These requirements include:
Once a white paper has been published, the issuer of crypto assets can offer its crypto assets in the EU or seeks an admission of such crypto assets to trading on a trading platform (Article 10).
Article 4 also includes some exemptions from the publication of a white paper, such as small offerings of crypto assets, below €1 million within a twelve-month period.
The proposed regulation outlines a clear procedure for authorizing e-money token issuers, which states that only authorized credit or electronic money institutions can offer e-money tokens to the public or trade them on a crypto platform.
It also specifies marketing communications and how funds received by issuers must be invested.
Additionally, the regulation outlines the responsibilities of issuers of significant e-money tokens and includes provisions for authorizing and regulating crypto asset service providers. To facilitate oversight, the ESMA will introduce a register, and the regulation will also cover international provision of crypto-related services.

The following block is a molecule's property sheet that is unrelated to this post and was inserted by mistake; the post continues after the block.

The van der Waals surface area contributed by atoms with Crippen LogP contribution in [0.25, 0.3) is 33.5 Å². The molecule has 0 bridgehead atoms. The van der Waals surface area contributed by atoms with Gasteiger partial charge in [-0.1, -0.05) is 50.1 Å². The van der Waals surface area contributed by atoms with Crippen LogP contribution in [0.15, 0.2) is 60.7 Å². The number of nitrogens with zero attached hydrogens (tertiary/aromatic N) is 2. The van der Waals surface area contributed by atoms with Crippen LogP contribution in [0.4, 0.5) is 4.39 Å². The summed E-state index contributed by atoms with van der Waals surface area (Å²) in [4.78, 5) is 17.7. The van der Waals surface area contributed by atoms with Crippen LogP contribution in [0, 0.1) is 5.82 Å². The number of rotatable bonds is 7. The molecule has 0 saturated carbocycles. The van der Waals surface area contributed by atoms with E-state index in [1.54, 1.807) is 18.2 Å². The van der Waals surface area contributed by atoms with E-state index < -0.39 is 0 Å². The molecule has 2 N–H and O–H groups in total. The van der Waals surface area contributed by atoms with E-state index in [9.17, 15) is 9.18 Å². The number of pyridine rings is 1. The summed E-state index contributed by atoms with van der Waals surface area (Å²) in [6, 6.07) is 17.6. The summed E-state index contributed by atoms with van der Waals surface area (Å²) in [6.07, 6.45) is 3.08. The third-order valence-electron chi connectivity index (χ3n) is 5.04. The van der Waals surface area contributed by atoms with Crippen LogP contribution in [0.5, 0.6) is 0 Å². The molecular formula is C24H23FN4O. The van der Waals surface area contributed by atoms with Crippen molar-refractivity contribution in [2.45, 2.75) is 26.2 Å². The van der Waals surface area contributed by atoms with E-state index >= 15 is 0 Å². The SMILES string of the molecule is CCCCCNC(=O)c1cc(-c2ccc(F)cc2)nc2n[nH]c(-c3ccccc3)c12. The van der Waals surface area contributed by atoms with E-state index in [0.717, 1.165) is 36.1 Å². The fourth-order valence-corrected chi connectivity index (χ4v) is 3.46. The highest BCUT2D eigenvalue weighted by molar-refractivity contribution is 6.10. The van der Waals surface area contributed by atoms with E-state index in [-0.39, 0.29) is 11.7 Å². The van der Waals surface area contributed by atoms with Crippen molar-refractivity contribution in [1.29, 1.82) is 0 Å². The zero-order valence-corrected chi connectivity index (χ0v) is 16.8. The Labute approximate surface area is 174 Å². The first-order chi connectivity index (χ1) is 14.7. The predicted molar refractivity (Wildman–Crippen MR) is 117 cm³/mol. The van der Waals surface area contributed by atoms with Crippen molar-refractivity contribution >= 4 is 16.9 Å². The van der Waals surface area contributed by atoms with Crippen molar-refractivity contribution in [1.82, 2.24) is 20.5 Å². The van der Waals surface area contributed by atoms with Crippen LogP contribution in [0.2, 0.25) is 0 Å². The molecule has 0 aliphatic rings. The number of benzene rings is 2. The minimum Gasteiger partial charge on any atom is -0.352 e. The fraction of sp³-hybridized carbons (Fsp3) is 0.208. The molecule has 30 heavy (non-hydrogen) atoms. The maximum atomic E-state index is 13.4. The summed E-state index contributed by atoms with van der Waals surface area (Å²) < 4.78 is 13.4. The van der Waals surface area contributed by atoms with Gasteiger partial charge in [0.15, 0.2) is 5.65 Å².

Also, Article 39 sets out the criteria for EBA to use when determining whether a token is significant.
These criteria are:
The digital asset regulation outlines various responsibilities that apply to all providers of such services. These include the requirements to operate with integrity, fairness, and professionalism, as well as to implement practical security measures and meet organizational standards.
In addition, providers must protect their clients' assets and funds and have procedures in place for addressing complaints. The regulation also covers rules pertaining to conflicts of interest and the outsourcing of services.
For example, issuers of asset-referenced tokens shall disclose to the holders of their asset-referenced tokens the general nature and sources of conflicts of interest and the steps taken to mitigate them. Such disclosure shall be made on the website of the issuer of asset-referenced tokens in a prominent place.